Jose had a B.A. in Business Management and Lenora was a LPN. There were well-educated. But jobs were scarce and there was little business investment from the outside world because of the corruption and instability of the government. The way Filipino law worked, anyone hired for more than six months had to receive benefits, so companies would hire employees as temporary for five months at a time, lay them off for a month, then rehire them — just to avoid paying benefits. That meant that Jose and Lenora had to save every extra dollar they had to pay for their expenses when Jose was laid off.
The Healthcare system there was excellent. I went there with a severe case of bronchitis, so I had to avail myself of their medical services. A doctor’s visit with no appointment caused me to wait about 10 minutes and cost about $10 total. And it was an excellent doctor. My medications — full price — cost less than my co-pay here with my insurance (BC/BS). My insurance, of course, did not cover anything abroad.
While I was there, they had a revolution — Filippino style. One night I was in bed (about 3 a.m. — no phone call) and was awakened by what sounded like Rod Stewart in concert at the foot of my bed, and my suite was on the 11th floor. I was startled at first, so I listened for a while. Then the political speeches started. There would be speeches, then a 30-minute rock concert and repeat. This went on for three weeks. But that night, after a few minutes, I called downstairs to the hotel lobby to find out what was going on. The desk clerk (a cute young Filipino girl) said in a voice breathless with excitement, “Oh! Ma’am Laura, we are having a revolution!” Well, I saw the film The Year of Living Dangerously (about a Filippino revolution) and, although this was before 9/11, terrorism in Asia was much more common, so I was concerned. They told me not to worry about it.
The next morning, I went downstairs and out the back door of the hotel, which was across the street from ADB to find a four-lane boulevard packed with cars bumper-to-bumper for miles. The cars were so close you couldn’t get a sheet of paper between them. Some Filippino gentlemen were self-appointed traffic cops. They came up to me and asked me what I needed. I told them I needed to get across the street. So, they picked me up by my elbows and walked me across the tops of the cars from one side of the street to the other. They then told me that they would get me back across that night when i was through with work.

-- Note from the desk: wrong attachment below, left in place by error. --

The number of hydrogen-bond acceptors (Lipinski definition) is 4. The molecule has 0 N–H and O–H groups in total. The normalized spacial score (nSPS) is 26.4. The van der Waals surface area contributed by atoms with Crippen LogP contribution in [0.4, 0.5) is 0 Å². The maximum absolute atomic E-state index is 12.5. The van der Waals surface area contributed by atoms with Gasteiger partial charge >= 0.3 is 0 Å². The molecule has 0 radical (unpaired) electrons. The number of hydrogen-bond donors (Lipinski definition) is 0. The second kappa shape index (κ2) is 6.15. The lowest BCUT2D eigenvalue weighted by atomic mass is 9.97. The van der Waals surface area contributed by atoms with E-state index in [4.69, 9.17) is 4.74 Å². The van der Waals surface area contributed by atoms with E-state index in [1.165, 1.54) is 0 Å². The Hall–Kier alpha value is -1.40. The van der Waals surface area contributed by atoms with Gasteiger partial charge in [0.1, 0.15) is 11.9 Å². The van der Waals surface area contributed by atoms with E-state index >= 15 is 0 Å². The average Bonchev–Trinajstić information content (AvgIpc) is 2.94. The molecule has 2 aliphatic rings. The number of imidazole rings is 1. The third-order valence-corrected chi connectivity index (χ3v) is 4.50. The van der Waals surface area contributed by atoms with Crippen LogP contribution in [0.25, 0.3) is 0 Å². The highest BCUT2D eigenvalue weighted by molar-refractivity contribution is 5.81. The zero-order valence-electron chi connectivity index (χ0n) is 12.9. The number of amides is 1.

The site of the revolution/rock concert was around a business area and six-lane interstate-type highway with two sets of roads — one on ground and one above (like San Francisco). When I looked out my office window at the scene, you could see nothing but a sea of people for miles and miles — as far as the eye could see. They left one lane free for traffic, but most everybody had stopped work and was demonstrating. During the entire three weeks, businesses opened up their bathroom facilities to the people. The people would bring toilet tissue, hand towels, soap, etc. and donate to the businesses for their kindness. There was absolutely no violence except for one brief attempt by the Abu Sayyaf, but the people ran them off. Of course, this was the film clip that made it to the U.S. news, so my mother and father were freaking out. But it was actually very peaceful. The Filippino people are a very gentle, nurturing people, and this was just an extension of their nature.
While I was home for vacation, several bombing took place around Manila. I was still sick with bronchitis, so i had delayed my return trip to Manila by two days. Had I taken the originally scheduled flight, my plane would have arrived and I would have been in the elevator going up from the tarmac to the concourse floor when the bomb when off in the elevator in the airport that day. But, I was two days later arriving. You never know.
All in all, it was an interesting trip. I met some wonderful people with whom I am still corresponding.
So, that’s my personal experience with revolution and terrorism.